F-FADE: Frequency Factorization for Anomaly Detection in Edge Streams

F-FADE is a new approach for detection of anomalies in edge streams, which uses a novel frequency-factorization technique to efficiently model the time-evolving distributions of frequencies of interactions between node-pairs. The anomalies are then determined based on the likelihood of the observed frequency of each incoming interaction. F-FADE is able to handle in an online streaming setting with a broad variety of anomalies with temporal and structural changes, while requiring only constant memory. Our experiments on one synthetic and six real-world dynamic networks show that F-FADE achieves state of the art performance and may detect anomalies that previous methods are unable to find.


By definition, anomalies are caused by rare events and it might be impossible to find sufficient number of training labels for supervised methods. We thus focus here on unsupervised anomaly detection approaches. Most current approaches are snapshot-based where edge streams are aggregated into network snapshots over time. These approaches can detect anomalies only after an entire snapshot has been collected, which can introduce a significant and often prohibitive time lag. Instead, we want anomalies in edge streams to be reported in an online, streaming fashion as soon as anomalous interactions happen. However, this streaming approach to anomaly detection in edge streams introduces two major challenges.

First, the approach must be able to handle temporal and structural changes simultaneously. We illustrate this point by showing different patterns of anomalies in dynamic networks in Fig. 1. In case of pattern (iii), where an external node u starts interacting with a node from a different group (from a yellow node d to a red node g), we need to know that the nodes belong to different groups (a structural change) as well as the time between the interactions (a temporal change). The interaction is more likely anomalous, if the time is short due to the rapid switch to another group. Similarly, we need both temporal and structural changes in case of pattern (v), where $u$ interacts with many nodes from the same group. All pair-wise interactions between u and other individual nodes can be regular, yet when viewed together, these interactions can show an anomalous increase in the group interaction frequency.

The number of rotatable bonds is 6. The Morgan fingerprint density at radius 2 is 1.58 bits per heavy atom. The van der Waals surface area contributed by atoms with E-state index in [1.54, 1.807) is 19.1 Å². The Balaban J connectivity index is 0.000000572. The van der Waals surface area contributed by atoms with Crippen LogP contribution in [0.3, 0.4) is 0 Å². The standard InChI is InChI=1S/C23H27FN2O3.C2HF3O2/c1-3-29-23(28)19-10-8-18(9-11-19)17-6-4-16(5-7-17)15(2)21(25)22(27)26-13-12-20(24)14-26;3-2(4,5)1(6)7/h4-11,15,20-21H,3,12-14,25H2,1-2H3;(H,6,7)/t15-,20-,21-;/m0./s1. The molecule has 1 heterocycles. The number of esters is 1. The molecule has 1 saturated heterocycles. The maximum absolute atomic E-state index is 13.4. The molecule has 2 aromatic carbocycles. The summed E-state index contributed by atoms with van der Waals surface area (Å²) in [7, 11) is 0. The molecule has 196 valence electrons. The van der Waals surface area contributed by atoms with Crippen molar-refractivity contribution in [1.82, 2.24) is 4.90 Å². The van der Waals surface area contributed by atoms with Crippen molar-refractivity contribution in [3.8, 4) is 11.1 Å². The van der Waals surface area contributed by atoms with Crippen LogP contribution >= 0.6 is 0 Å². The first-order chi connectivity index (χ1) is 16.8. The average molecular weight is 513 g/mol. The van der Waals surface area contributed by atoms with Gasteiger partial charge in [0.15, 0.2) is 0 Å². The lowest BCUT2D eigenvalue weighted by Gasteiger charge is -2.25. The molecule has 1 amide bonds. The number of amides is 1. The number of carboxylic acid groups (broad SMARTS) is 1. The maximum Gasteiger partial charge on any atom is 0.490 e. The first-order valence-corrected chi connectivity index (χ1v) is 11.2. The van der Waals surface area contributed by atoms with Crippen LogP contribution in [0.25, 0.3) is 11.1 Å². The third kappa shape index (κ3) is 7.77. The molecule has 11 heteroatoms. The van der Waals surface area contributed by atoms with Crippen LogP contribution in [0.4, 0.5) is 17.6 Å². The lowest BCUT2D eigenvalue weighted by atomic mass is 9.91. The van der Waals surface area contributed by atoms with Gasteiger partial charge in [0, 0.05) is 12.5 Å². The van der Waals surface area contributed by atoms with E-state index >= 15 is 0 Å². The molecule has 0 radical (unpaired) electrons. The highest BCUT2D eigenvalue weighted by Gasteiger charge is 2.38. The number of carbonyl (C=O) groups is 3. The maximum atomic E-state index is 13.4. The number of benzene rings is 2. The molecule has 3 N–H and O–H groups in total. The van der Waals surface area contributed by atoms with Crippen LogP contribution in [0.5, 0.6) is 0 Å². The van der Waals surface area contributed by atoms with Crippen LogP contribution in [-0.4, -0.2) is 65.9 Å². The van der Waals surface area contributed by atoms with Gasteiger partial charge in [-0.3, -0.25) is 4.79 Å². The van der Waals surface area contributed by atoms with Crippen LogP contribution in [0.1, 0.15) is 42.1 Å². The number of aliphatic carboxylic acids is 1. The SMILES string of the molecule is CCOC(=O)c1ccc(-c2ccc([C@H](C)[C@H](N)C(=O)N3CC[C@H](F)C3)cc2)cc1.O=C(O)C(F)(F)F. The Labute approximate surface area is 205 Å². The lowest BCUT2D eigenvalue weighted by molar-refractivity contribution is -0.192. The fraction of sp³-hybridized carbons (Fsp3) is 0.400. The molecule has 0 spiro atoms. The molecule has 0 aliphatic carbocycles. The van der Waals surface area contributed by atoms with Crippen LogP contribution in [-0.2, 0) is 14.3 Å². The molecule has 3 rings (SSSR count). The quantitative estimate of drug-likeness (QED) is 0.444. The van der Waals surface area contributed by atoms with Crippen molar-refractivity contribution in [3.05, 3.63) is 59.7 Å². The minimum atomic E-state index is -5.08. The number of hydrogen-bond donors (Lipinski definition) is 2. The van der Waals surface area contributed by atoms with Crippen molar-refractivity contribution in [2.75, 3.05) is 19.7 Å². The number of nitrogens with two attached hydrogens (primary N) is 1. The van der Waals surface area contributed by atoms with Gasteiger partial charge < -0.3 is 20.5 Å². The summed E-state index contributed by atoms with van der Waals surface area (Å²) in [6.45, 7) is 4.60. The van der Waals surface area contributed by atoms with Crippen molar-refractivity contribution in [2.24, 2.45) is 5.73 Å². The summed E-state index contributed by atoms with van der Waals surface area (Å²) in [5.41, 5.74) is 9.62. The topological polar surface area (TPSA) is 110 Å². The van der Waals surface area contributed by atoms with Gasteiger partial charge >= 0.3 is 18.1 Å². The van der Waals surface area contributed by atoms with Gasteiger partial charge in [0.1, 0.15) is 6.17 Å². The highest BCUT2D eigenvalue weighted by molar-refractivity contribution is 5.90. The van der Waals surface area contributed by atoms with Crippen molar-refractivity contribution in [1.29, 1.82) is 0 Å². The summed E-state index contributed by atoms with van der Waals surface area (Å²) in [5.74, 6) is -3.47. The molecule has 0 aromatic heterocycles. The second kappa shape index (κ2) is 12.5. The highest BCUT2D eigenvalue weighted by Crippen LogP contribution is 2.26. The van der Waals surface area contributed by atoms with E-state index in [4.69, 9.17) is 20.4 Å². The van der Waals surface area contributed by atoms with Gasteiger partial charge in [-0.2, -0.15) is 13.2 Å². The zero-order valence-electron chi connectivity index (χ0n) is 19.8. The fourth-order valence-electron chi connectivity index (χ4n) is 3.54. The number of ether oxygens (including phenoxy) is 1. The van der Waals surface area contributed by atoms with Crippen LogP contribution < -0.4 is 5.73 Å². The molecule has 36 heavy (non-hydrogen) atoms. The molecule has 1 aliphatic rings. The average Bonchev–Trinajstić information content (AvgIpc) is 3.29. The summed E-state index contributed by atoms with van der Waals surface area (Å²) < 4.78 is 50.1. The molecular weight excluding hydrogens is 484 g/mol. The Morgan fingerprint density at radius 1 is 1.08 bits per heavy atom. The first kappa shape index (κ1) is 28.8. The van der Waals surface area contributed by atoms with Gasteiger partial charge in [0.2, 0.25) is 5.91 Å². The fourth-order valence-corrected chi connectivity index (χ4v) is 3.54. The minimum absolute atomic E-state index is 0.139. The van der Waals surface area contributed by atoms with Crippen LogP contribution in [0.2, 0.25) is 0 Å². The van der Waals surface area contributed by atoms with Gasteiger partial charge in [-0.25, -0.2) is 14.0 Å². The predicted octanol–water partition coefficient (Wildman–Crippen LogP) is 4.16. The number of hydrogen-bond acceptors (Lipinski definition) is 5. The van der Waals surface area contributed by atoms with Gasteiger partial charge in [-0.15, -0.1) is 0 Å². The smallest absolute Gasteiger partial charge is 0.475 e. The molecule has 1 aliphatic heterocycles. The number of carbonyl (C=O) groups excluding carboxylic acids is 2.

Second, the approach should be time and memory efficient as a large number of interactions can take place in a short time, which significantly constrains the available time for analysis of each edge. This constraint is especially limiting in the case of streaming approaches that aim to digest both temporal and structural changes simultaneously and require significant time and space resources to compute. For example, an aggregation of timestamps for estimating time-evolving distributions of interactions must keep track of the network structural information, but a straightforward approach leads to an increasingly large memory cost as interactions between new pairs of nodes are encountered. Although snapshot-based approaches, by utilizing substantially more time and space, are able to analyze the entanglement of structural and temporal information, it remains an open problem of how to do that in stream-based approaches.

In summary, we want an efficient, unsupervised method for detecting anomalies in edge streams, where the method works in a streaming manner and is able to take advantage of both temporal and structural information in order to detect a wide range of anomalous interaction patterns.

The formal definition of F-FADE and relevant theoretical analysis and empirical evaluation can be found in our paper.


A reference implementation of F-FADE in Python is available on GitHub.


The datasets used by F-FADE project are included in the code repository.


The following people contributed to Distance Encoding project:
Yen-Yu Chang
Pan Li
Rok Sosic
M. H. Afifi
Marco Schweighauser
Jure Leskovec